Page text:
What gases can a gas sensor detect?
Combustible gases that are detectable with gas sensors include methane (present in town gas and natural gas), butane, propane, hydrogen, and alcohol vapour. Sensors have also been developed for ozone, nitrogen dioxide, chlorine, ammonia, and toluene.
How does a gas sensor work?
Electrochemical sensors: These are highly sensitive detectors generally used for measuring toxic gases such as carbon monoxide. They work by sensing electrodes in the air and then give off a warning signal using electrical currents. They’re specifically used to measure hydrocarbon gases.
How does electrochemical gas sensor work?
Electrochemical sensors are used for detecting oxygen and toxic gases. More specifically, they measure the concentration of a specific gas within an external circuit. This is done by method of oxidation or reduction reactions. These reactions generate the positive or negative current flow through said external circuit.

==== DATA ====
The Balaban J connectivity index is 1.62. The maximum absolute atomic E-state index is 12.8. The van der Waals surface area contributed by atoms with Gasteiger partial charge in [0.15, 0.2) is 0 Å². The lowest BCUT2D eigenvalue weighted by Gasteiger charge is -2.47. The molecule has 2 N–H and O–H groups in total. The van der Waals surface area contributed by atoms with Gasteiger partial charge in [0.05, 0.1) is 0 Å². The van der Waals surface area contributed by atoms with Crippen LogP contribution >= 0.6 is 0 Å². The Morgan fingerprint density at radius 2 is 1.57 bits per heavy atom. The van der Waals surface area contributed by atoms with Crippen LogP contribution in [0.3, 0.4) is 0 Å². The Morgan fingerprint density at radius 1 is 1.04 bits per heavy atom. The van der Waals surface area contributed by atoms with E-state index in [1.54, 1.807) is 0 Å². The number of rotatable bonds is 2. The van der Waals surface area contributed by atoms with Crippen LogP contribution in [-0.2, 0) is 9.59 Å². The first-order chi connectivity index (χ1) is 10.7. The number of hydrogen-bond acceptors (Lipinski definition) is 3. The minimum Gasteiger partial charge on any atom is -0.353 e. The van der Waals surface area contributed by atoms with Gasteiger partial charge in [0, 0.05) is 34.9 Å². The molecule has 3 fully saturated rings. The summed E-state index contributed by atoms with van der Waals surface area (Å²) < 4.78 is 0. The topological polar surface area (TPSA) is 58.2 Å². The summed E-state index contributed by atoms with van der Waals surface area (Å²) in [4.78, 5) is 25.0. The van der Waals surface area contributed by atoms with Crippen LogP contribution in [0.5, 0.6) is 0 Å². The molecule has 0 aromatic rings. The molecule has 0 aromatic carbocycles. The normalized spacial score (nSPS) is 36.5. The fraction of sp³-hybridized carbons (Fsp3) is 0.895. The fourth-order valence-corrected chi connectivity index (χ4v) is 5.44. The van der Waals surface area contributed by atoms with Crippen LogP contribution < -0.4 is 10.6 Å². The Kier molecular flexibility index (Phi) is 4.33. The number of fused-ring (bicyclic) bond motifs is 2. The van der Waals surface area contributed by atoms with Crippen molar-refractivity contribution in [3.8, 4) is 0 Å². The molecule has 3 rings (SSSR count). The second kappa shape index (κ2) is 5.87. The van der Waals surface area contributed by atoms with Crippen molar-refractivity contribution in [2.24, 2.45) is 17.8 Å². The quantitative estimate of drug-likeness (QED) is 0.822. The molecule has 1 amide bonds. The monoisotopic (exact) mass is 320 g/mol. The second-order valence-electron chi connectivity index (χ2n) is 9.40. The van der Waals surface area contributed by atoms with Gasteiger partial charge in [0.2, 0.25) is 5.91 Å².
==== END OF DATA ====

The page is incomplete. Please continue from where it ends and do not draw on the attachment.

Why do we need gas sensor?
Gas sensor, as one of the most important devices to detect noxious gases, provides a vital way to monitor the concentration and environmental information of gas in order to guarantee the safety of production. Therefore, researches on high sensitivity, high selectivity, and high stability have become hot issues.
What is application of gas sensor?
Gas sensors are critical for monitoring and detecting hazardous inert gases, and ensuring safety, air quality, or analyzing environments throughout many different industries.
What are the applications of gas sensor?
Gas sensor (You et al., 2012) converts the components and concentrations of various gases into standard electrical signals by using specific physical and chemical effects. It has been widely used in the detection of noxious and harmful gases and natural gas leakage.
Where is a gas sensor used?
They are commonly used to detect toxic or explosive gasses and measure gas concentration. Gas sensors are employed in factories and manufacturing facilities to identify gas leaks, and to detect smoke and carbon monoxide in homes. Gas sensors vary widely in size (portable and fixed), range, and sensing ability.